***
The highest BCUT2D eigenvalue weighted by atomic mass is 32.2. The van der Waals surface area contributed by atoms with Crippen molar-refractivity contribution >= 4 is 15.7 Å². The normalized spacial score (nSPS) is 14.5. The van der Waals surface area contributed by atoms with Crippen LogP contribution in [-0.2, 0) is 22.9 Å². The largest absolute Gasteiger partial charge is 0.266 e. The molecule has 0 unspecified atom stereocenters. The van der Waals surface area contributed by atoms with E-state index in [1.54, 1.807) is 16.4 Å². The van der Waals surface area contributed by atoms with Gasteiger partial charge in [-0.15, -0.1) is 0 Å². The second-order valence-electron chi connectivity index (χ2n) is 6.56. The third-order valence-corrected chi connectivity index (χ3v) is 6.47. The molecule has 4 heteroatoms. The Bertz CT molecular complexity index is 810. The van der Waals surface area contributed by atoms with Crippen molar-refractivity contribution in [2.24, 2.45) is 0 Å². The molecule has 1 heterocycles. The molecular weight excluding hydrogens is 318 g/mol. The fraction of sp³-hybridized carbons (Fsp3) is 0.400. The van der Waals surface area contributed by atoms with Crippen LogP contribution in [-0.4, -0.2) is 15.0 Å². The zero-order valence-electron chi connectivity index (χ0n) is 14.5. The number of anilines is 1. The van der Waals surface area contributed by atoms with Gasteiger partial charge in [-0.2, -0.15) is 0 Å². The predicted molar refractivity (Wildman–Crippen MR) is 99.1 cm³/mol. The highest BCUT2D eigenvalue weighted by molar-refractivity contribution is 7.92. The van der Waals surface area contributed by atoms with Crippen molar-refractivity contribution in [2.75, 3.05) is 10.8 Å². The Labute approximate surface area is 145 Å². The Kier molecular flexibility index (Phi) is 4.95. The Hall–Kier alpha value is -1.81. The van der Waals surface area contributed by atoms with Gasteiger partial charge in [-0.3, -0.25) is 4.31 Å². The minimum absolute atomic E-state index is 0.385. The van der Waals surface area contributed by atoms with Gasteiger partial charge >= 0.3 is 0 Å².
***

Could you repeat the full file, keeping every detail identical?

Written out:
The highest BCUT2D eigenvalue weighted by atomic mass is 32.2. The van der Waals surface area contributed by atoms with Crippen molar-refractivity contribution >= 4 is 15.7 Å². The normalized spacial score (nSPS) is 14.5. The van der Waals surface area contributed by atoms with Crippen LogP contribution in [-0.2, 0) is 22.9 Å². The largest absolute Gasteiger partial charge is 0.266 e. The molecule has 0 unspecified atom stereocenters. The van der Waals surface area contributed by atoms with E-state index in [1.54, 1.807) is 16.4 Å². The van der Waals surface area contributed by atoms with Gasteiger partial charge in [-0.15, -0.1) is 0 Å². The second-order valence-electron chi connectivity index (χ2n) is 6.56. The third-order valence-corrected chi connectivity index (χ3v) is 6.47. The molecule has 4 heteroatoms. The Bertz CT molecular complexity index is 810. The van der Waals surface area contributed by atoms with Crippen molar-refractivity contribution in [2.24, 2.45) is 0 Å². The molecule has 1 heterocycles. The molecular weight excluding hydrogens is 318 g/mol. The fraction of sp³-hybridized carbons (Fsp3) is 0.400. The van der Waals surface area contributed by atoms with Crippen LogP contribution in [-0.4, -0.2) is 15.0 Å². The zero-order valence-electron chi connectivity index (χ0n) is 14.5. The number of anilines is 1. The van der Waals surface area contributed by atoms with Gasteiger partial charge in [-0.2, -0.15) is 0 Å². The predicted molar refractivity (Wildman–Crippen MR) is 99.1 cm³/mol. The highest BCUT2D eigenvalue weighted by molar-refractivity contribution is 7.92. The van der Waals surface area contributed by atoms with Crippen molar-refractivity contribution in [2.75, 3.05) is 10.8 Å². The Labute approximate surface area is 145 Å². The Kier molecular flexibility index (Phi) is 4.95. The Hall–Kier alpha value is -1.81. The van der Waals surface area contributed by atoms with Gasteiger partial charge in [-0.3, -0.25) is 4.31 Å². The minimum absolute atomic E-state index is 0.385. The van der Waals surface area contributed by atoms with Gasteiger partial charge >= 0.3 is 0 Å².